Three leaves, three ways...with different dishes, different results.
Having seen Kevan Palmer’s quiches from his rather fine blogging efforts from last year I decided that I’d have a crack to hopefully sneak some foraged ingredients into tea, under the family’s radar(!). The three leaves used are: few leafed leek (with a chivey, leek taste), jack-by-the-hedge (a chivey taste), and ramsons (a garlicky taste).
few leaved leeks and ramsons growing together
By the way, I love the way that leaves can vary in size and shape, none more so that the jack-by-the-hedge. As you can see in the picture below it can be as small as a 10p, or the size of a jam lid, rounded or arrow head shaped. But I digress.
Whilst in the groove I decided to make a ransom flat bread. I'm not really a fan of it's taste when used in pesto but thought a flat bread might work. I judged the flour by eye (plain and self-raising to roughly a 3:1 ratio) and rolled a good handful of coarsely chopped ramson leaves, a little jack-by-the-hedge and a small addition of coarse sea salt crystals. It was cooked in a medium oven for about ten minutes and grilled for two minutes or so to add a little colour to its cheeks.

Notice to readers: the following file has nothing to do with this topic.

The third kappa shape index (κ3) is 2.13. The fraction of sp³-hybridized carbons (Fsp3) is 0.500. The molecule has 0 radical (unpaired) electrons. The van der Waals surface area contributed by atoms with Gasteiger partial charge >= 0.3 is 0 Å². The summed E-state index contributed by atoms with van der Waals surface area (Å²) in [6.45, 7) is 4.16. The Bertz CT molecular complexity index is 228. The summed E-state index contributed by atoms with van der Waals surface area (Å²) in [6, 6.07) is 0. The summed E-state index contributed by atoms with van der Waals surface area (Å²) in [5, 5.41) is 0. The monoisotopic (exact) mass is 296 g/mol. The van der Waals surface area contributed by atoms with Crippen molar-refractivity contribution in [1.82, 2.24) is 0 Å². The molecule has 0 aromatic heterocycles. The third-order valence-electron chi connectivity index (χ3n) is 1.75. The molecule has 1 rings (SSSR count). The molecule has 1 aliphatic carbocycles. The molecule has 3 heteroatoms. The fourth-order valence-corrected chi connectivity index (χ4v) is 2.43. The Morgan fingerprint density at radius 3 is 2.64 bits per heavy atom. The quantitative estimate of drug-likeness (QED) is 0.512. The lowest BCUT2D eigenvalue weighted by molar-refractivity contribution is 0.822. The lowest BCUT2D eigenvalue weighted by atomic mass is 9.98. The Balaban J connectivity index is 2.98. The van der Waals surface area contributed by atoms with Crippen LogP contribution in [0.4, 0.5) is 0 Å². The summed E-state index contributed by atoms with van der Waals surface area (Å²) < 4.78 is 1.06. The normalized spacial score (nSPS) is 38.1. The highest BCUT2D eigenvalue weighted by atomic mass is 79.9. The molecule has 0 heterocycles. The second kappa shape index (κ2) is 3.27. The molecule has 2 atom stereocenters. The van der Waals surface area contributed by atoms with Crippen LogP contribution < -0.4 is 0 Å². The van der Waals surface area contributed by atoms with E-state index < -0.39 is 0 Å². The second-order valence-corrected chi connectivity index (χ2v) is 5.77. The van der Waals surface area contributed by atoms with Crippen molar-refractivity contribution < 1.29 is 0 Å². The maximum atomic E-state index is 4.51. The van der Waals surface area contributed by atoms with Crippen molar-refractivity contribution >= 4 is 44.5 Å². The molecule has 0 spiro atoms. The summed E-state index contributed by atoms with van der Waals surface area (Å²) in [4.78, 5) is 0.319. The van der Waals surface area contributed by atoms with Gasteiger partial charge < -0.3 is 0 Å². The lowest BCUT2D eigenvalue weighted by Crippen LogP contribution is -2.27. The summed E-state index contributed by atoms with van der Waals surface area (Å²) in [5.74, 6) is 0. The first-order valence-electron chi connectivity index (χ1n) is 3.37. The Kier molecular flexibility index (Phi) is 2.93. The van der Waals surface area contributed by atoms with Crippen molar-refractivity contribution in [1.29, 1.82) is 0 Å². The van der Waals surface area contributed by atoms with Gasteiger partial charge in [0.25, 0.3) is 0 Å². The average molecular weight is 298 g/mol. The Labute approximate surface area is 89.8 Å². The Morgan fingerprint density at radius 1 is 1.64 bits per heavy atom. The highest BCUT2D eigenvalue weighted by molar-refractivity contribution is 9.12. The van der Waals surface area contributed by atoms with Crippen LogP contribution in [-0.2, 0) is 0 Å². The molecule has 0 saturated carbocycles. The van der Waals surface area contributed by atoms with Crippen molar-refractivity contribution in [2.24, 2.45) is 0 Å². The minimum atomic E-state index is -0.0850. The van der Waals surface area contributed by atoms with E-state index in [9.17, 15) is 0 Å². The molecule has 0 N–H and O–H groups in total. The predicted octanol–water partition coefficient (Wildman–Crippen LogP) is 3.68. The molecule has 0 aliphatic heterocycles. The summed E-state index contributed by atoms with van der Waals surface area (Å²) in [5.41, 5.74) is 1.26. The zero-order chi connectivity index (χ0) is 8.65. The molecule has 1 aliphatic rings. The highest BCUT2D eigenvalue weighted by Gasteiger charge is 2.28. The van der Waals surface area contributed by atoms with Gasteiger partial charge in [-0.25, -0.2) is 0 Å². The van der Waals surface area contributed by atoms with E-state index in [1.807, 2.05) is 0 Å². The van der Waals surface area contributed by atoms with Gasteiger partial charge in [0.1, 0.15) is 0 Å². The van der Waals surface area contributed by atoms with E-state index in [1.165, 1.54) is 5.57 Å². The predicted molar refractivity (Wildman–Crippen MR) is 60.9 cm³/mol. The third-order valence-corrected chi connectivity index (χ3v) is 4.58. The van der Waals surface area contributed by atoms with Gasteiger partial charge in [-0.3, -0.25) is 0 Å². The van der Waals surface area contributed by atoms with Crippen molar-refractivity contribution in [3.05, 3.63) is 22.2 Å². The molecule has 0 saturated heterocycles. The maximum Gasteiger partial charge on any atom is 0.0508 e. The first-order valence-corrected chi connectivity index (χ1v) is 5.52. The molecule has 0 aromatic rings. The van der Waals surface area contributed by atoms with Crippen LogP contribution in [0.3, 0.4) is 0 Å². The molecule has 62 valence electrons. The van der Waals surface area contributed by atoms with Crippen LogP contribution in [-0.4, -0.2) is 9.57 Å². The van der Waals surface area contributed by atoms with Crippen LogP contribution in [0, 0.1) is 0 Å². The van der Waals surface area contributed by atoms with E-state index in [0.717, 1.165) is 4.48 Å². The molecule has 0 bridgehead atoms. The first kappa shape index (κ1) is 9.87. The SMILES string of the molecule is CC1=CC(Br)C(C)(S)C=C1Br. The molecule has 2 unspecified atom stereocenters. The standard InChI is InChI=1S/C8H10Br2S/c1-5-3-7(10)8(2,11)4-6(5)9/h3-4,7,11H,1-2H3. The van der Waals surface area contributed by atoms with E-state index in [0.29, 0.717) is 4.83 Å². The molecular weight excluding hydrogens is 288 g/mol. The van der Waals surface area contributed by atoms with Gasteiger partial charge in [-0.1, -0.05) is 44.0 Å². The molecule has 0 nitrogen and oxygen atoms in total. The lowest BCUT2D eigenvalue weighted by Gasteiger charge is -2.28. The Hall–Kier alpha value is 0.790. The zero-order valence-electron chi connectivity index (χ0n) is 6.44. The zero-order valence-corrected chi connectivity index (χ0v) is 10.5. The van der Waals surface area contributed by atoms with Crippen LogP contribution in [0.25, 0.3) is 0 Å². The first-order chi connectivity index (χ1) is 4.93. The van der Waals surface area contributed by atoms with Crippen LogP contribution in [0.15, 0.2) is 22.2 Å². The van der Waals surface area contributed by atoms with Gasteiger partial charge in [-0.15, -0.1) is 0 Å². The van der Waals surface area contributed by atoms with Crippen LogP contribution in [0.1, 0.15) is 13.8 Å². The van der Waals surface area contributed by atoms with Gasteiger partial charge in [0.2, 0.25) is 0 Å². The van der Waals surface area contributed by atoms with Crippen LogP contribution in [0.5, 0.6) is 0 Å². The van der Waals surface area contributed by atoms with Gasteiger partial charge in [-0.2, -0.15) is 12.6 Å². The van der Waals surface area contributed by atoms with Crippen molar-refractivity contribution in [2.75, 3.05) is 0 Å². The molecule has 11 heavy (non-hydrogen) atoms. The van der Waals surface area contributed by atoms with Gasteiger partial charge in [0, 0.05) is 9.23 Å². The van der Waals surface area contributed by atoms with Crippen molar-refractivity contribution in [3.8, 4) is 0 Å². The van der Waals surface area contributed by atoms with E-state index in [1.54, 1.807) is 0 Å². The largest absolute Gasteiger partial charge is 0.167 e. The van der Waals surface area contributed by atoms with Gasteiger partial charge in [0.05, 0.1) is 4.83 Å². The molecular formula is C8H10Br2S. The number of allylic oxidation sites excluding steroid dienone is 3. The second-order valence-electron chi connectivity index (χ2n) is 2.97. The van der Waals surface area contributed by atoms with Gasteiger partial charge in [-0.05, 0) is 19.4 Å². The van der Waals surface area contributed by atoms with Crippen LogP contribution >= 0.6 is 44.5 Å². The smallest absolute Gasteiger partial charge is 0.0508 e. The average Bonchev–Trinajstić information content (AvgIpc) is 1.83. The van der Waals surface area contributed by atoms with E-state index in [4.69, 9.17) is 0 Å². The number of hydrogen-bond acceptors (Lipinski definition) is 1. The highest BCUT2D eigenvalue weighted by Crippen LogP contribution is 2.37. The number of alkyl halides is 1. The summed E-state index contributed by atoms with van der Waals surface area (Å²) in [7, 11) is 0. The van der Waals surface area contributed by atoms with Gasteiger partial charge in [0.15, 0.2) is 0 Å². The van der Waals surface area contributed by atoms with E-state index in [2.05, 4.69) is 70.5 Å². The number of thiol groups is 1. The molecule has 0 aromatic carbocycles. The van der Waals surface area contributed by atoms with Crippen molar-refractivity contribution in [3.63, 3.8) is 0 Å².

This amount of ramsons gave it a mild taste and it could easily be ramped up for a stronger tasting bread. The coarse salt adds a nice ping too.
To make the trio I decided to experiment making a vichyssoise (essentially a posh leek and potato soup) using just few leaved leek. I added about ten roughly chopped large leaves (about one ounce) to potato and stock, and then blitzed.
So onto the family taste tests. It was wins with the on the first two, but a tad disappointed with the last one. I cooked the leaves for a short while just to try and make sure the leaky taste stayed, but it wasn't to be. It still tasted OK as a summer greens type of soup, but wasn't quite the real deal...maybe extra leaves with ramsons next time...I have seen a soup recipe using similar three cornered leeks on the rather brilliant Eatweeds website but whilst garlic is listed in the ingredients, I can't see that the leeks are.